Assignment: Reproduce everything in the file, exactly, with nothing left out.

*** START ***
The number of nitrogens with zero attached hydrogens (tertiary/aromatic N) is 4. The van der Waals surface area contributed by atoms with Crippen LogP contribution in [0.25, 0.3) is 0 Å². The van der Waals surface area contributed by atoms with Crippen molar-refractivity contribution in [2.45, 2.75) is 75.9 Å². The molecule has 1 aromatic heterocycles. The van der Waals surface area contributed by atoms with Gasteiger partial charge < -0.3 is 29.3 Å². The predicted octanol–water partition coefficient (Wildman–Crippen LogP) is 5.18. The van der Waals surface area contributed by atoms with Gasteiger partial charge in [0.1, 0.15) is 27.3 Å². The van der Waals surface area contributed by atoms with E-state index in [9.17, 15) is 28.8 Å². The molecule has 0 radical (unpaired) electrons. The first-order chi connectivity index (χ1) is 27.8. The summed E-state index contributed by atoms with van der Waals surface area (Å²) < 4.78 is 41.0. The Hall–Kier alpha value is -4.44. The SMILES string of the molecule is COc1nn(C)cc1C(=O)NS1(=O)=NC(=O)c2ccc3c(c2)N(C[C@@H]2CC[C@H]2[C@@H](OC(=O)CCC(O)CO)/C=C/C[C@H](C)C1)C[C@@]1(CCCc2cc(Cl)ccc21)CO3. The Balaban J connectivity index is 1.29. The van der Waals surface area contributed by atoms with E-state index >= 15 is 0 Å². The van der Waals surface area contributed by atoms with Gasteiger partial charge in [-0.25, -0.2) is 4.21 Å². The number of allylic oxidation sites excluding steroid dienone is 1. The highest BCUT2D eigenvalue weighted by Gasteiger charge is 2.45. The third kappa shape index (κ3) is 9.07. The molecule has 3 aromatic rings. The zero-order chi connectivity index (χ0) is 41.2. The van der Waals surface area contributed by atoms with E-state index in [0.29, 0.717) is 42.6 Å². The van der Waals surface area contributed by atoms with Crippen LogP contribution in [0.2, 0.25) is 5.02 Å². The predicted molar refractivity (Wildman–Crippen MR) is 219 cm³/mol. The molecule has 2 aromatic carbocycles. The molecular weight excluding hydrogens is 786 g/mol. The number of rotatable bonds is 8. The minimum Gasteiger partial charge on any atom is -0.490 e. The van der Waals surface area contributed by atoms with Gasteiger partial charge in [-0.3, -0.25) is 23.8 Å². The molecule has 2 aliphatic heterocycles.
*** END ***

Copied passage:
The number of nitrogens with zero attached hydrogens (tertiary/aromatic N) is 4. The van der Waals surface area contributed by atoms with Crippen LogP contribution in [0.25, 0.3) is 0 Å². The van der Waals surface area contributed by atoms with Crippen molar-refractivity contribution in [2.45, 2.75) is 75.9 Å². The molecule has 1 aromatic heterocycles. The van der Waals surface area contributed by atoms with Gasteiger partial charge < -0.3 is 29.3 Å². The predicted octanol–water partition coefficient (Wildman–Crippen LogP) is 5.18. The van der Waals surface area contributed by atoms with Gasteiger partial charge in [0.1, 0.15) is 27.3 Å². The van der Waals surface area contributed by atoms with E-state index in [9.17, 15) is 28.8 Å². The molecule has 0 radical (unpaired) electrons. The first-order chi connectivity index (χ1) is 27.8. The summed E-state index contributed by atoms with van der Waals surface area (Å²) < 4.78 is 41.0. The Hall–Kier alpha value is -4.44. The SMILES string of the molecule is COc1nn(C)cc1C(=O)NS1(=O)=NC(=O)c2ccc3c(c2)N(C[C@@H]2CC[C@H]2[C@@H](OC(=O)CCC(O)CO)/C=C/C[C@H](C)C1)C[C@@]1(CCCc2cc(Cl)ccc21)CO3. The Balaban J connectivity index is 1.29. The van der Waals surface area contributed by atoms with E-state index >= 15 is 0 Å². The van der Waals surface area contributed by atoms with Gasteiger partial charge in [-0.25, -0.2) is 4.21 Å². The number of allylic oxidation sites excluding steroid dienone is 1. The highest BCUT2D eigenvalue weighted by Gasteiger charge is 2.45. The third kappa shape index (κ3) is 9.07. The molecule has 3 aromatic rings. The zero-order chi connectivity index (χ0) is 41.2. The van der Waals surface area contributed by atoms with E-state index in [0.29, 0.717) is 42.6 Å². The van der Waals surface area contributed by atoms with Crippen LogP contribution in [0.2, 0.25) is 5.02 Å². The predicted molar refractivity (Wildman–Crippen MR) is 219 cm³/mol. The molecule has 2 aromatic carbocycles. The molecular weight excluding hydrogens is 786 g/mol. The number of rotatable bonds is 8. The minimum Gasteiger partial charge on any atom is -0.490 e. The van der Waals surface area contributed by atoms with Gasteiger partial charge in [-0.3, -0.25) is 23.8 Å². The molecule has 2 aliphatic heterocycles.